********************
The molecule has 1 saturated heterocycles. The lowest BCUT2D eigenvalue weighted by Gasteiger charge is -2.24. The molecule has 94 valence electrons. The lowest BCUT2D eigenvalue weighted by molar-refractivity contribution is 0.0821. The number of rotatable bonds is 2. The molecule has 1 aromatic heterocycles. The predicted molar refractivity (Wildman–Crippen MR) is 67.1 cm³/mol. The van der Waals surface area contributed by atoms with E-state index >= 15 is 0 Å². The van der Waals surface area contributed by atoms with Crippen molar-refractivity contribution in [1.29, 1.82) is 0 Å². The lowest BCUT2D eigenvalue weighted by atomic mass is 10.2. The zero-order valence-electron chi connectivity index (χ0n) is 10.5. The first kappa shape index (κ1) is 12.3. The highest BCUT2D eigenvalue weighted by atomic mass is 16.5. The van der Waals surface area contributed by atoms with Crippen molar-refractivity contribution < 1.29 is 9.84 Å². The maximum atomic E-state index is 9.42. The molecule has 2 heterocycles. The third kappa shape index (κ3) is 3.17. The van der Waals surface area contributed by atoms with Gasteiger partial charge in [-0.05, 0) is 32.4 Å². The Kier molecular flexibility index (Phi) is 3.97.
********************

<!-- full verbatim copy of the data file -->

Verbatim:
The molecule has 1 saturated heterocycles. The lowest BCUT2D eigenvalue weighted by Gasteiger charge is -2.24. The molecule has 94 valence electrons. The lowest BCUT2D eigenvalue weighted by molar-refractivity contribution is 0.0821. The number of rotatable bonds is 2. The molecule has 1 aromatic heterocycles. The predicted molar refractivity (Wildman–Crippen MR) is 67.1 cm³/mol. The van der Waals surface area contributed by atoms with E-state index >= 15 is 0 Å². The van der Waals surface area contributed by atoms with Crippen molar-refractivity contribution in [1.29, 1.82) is 0 Å². The lowest BCUT2D eigenvalue weighted by atomic mass is 10.2. The zero-order valence-electron chi connectivity index (χ0n) is 10.5. The first kappa shape index (κ1) is 12.3. The highest BCUT2D eigenvalue weighted by atomic mass is 16.5. The van der Waals surface area contributed by atoms with Crippen molar-refractivity contribution < 1.29 is 9.84 Å². The maximum atomic E-state index is 9.42. The molecule has 2 heterocycles. The third kappa shape index (κ3) is 3.17. The van der Waals surface area contributed by atoms with Gasteiger partial charge in [-0.05, 0) is 32.4 Å². The Kier molecular flexibility index (Phi) is 3.97.